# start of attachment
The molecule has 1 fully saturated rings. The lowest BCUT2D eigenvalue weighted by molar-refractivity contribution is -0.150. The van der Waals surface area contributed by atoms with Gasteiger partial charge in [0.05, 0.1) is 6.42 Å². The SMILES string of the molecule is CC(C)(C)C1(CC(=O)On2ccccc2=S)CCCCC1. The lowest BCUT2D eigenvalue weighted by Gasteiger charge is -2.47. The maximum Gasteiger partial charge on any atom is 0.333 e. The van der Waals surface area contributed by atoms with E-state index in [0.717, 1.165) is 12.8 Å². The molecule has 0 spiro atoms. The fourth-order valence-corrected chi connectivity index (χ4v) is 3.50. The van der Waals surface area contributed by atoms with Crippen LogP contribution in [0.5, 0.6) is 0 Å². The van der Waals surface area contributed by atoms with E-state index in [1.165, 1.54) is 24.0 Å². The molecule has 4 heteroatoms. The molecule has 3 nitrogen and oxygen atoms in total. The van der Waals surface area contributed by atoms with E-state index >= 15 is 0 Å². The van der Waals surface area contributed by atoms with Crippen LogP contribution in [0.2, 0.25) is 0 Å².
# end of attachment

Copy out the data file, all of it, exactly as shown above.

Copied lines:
The molecule has 1 fully saturated rings. The lowest BCUT2D eigenvalue weighted by molar-refractivity contribution is -0.150. The van der Waals surface area contributed by atoms with Gasteiger partial charge in [0.05, 0.1) is 6.42 Å². The SMILES string of the molecule is CC(C)(C)C1(CC(=O)On2ccccc2=S)CCCCC1. The lowest BCUT2D eigenvalue weighted by Gasteiger charge is -2.47. The maximum Gasteiger partial charge on any atom is 0.333 e. The van der Waals surface area contributed by atoms with E-state index in [0.717, 1.165) is 12.8 Å². The molecule has 0 spiro atoms. The fourth-order valence-corrected chi connectivity index (χ4v) is 3.50. The van der Waals surface area contributed by atoms with Crippen LogP contribution in [0.5, 0.6) is 0 Å². The van der Waals surface area contributed by atoms with E-state index in [1.165, 1.54) is 24.0 Å². The molecule has 4 heteroatoms. The molecule has 3 nitrogen and oxygen atoms in total. The van der Waals surface area contributed by atoms with E-state index >= 15 is 0 Å². The van der Waals surface area contributed by atoms with Crippen LogP contribution in [0.2, 0.25) is 0 Å².